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'It's not hit me yet,' says North Carolina mother who claims share of $564 million Powerball jackpot

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Powerball winner Marie Holmes, second from left, of Shallotte, N.C., stands at a news conference with financial advisor Dexter Perry, North Carolina Education Lottery executive director Alice Garland, second from right, and attorney Charles Francis in Raleigh, N.C., Feb. 23, 2015, in this handout courtesy of the North Carolina Education Lottery. REUTERS/North Carolina Education Lottery/Handout via Reuters

WINSTON-SALEM, N.C. - A single mother said she is eager to give her four children a more comfortable life after North Carolinalottery officials confirmed on Monday that she had presented one of the tickets worth a third of the $564.1 million U.S. Powerball jackpot.

Dressed in a beige pant suit, Marie Holmes, 26, smiled as confetti fell at a Raleigh news conference where a lottery official handed her a ceremonial big check.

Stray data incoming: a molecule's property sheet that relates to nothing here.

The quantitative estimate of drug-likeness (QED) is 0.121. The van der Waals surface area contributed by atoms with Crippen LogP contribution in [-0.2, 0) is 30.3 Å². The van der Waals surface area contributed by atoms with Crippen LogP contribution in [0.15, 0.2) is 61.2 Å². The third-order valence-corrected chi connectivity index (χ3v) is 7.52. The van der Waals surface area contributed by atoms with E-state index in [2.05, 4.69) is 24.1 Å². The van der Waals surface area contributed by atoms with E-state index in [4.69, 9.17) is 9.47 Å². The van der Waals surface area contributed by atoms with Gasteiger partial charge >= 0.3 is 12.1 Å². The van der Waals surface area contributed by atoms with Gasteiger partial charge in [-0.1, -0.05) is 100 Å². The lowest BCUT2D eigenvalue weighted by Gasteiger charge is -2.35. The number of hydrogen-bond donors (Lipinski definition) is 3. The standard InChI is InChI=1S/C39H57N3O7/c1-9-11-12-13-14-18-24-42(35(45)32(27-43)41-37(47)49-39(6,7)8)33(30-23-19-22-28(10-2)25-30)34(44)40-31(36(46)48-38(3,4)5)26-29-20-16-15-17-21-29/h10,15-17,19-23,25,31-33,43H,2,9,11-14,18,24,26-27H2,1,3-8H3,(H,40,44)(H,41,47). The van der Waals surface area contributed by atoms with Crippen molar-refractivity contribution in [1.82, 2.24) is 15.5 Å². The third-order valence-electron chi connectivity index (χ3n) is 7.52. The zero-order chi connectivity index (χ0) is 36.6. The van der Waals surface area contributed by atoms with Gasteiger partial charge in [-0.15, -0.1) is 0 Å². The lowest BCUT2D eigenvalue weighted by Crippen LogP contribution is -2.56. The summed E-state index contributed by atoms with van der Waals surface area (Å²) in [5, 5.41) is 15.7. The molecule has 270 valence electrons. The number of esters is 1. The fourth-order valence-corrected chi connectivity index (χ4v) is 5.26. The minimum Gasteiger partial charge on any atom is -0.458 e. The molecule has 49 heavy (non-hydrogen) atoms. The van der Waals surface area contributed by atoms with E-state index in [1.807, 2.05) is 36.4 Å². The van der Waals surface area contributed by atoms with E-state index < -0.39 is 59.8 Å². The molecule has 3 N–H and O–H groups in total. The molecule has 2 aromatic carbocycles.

"I'm still processing it," Holmes said of owning one of three winning jackpot tickets sold for the Feb. 11 drawing. "It's not hit me yet."

Her ticket was purchased at a convenience store in the coastal town of Shallotte, near the South Carolina border. Holmes chose the $127 million lump-sum payment, which will total $87.9 million after taxes, according to a lottery statement.

The other winning tickets were purchased in Puerto Rico and Princeton, Texas, in what was the third largest Powerball jackpot and one of the largest lottery jackpots in the United States.

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A winner who wished to remain anonymous has come forward in Puerto Rico but no one has presented the winning ticket in Texas, according to the Multi-State Lottery Association.

Winners have 180 days to claim their prize. Powerball tickets are sold in 44 U.S. states, the District of Columbia, Puerto Rico and the U.S. Virgin Islands.

Holmes, who in the past has worked jobs in retail and fast food, said she only played the lottery when she had spare cash. She is still sorting out how to spend her windfall, she said.

Her initial plans are to travel overseas and send her children, including a 7-year-old son with cerebral palsy, to better schools.

"I'm definitely moving," she said.

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